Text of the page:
Ossai does not contend that the missing tape is exculpatory in the sense that it would establish that someone else committed the robbery. Rather, Ossai concedes that the government adduced overwhelming evidence that he committed the robbery. Instead, as he contended at trial, Ossai argues that the government could not charge him under the Hobbs Act, given that both Cassidy and Chick were complicit in the robbery, thus he employed neither "actual force [n]or threatened force" in taking the money from Chick. See United States v. Skowronski, 968 F.2d 242, 248 (2d Cir. 1992).2 Ossai maintains that Chick, as the shift supervisor, possessed a key to the locked office where the video surveillance equipment was kept, that he could have tampered with the surveillance tapes in order to conceal his and Cassidy's participation in the "inside" theft, and that the missing tape might have exhibited signs that Chick had stopped or rewound the tape in order to prevent its recordation of the activities in the store at the time of the supposed "robbery."
A defendant who asserts a due process claim based on the government's failure to preserve evidence "must show that the government, in failing to preserve the evidence, (1) acted in bad faith when it destroyed evidence, which (2) possessed an apparent exculpatory value and, which (3) is to some extent irreplaceable. Thus in missing evidence cases, the presence or absence of good or bad faith by the government will be dispositive." United States v. Femia, 9 F.3d 990, 993-94 (1st Cir. 1993) (citing California v. Trombetta, 467 U.S. 479, 488-89 (1984)); see United States v. Marshall, 109 F.3d 94, 98 (1st Cir. 1997) (noting that defendant bears the burden of proof on a Femia motion). The district court denied the Ossai motion, crediting the testimony by Pena and Captain Roy that Pena had forgotten to insert a new tape in the recorder at noon on December 29, and that they reviewed the date-and-time stamped tape after the robbery and determined that it ceased recording shortly after noon on December 29, some seven hours before the robbery.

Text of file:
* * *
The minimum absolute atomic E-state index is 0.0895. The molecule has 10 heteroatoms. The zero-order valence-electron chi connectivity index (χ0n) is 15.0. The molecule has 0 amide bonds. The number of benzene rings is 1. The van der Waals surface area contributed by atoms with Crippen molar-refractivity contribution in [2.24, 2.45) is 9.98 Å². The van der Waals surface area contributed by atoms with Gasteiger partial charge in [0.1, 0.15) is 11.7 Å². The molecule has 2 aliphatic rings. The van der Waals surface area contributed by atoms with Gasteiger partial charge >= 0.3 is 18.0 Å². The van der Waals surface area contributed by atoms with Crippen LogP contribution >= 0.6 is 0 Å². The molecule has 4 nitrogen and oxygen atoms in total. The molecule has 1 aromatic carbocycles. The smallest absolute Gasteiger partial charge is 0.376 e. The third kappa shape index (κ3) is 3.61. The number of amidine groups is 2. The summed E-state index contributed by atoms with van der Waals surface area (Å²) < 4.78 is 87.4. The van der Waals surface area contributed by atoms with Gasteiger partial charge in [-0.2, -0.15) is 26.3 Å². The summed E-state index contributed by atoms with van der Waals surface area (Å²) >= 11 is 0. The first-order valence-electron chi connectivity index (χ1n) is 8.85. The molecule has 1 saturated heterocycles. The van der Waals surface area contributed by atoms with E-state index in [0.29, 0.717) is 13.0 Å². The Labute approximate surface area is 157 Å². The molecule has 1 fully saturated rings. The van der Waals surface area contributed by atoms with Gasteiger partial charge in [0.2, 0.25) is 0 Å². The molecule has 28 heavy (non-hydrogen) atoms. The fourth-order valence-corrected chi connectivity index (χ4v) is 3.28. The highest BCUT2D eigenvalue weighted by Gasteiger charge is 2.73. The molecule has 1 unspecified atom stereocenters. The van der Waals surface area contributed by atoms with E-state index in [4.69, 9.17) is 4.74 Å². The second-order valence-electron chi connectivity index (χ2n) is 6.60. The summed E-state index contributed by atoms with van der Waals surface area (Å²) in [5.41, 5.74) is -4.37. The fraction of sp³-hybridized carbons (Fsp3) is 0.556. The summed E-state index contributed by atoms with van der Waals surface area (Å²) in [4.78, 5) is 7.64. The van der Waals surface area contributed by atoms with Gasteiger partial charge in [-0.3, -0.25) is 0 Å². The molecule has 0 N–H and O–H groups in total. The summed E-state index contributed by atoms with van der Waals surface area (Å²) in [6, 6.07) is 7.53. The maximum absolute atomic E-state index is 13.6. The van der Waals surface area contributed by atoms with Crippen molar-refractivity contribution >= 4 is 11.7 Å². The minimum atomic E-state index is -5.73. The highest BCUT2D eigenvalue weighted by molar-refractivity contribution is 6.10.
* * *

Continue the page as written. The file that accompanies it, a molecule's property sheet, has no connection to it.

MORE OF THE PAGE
We review conclusions of law de novo, whereas subsidiary findings of fact (e.g., whether the police acted in bad faith) are reviewed only for clear error. See United States v. Garza, 435 F.3d 73, 75 (1st Cir.), cert. denied, 126 S.Ct. 2313 (2006). We will determine that clear error occurred only if, after due regard for the district court's opportunity to assess witness credibility, and after reviewing the evidence as a whole, we are left with the definite and firm conviction that a mistake has been made. See United States v. Zajanckauskas, 441 F.3d 32, 37 (1st Cir. 2006).
The district court finding that the missing tape was not exculpatory is not clearly erroneous. Pena testified that she kept fifteen numbered video tapes on hand in her office, that she normally (although not always) inserted a new twenty-four-hour tape in the recorder every noontime, and after she had used all fifteen tapes, she would record over them during the ensuing fifteen-day cycle. As the tapes were recording, the equipment superimposed the date and time of the recording on each frame of the footage. Pena was required by her employer to review the recorded tapes at least once a week, primarily to detect theft by employees.
As Pena, who had been advised of the robbery, was driving back to the Dunkin Donuts, she was almost certain - but not absolutely sure - that she had forgotten to change the surveillance tape that noon, because she had been extremely busy and short-staffed during the morning shift. When she arrived at her locked office following the robbery, the fact that the orange light on the equipment was off (viz., an indication that the equipment was not recording) only served to confirm her belief that she had forgotten to change the tape, as did the fact that the tape had rewound itself to the beginning. Pena testified that when a tape reached the end of its twenty-four-hour recording period, the equipment automatically rewound the tape to the beginning. Pena and Captain Roy fast-forwarded the tape to the last fifteen minutes of the recording, reviewed this end-footage, and determined that it was a recording of the store premises at or around noontime on December 29. As concerns who had access to the locked office in her absence, Pena testified that she did not believe that Chick had a key, but she was not sure.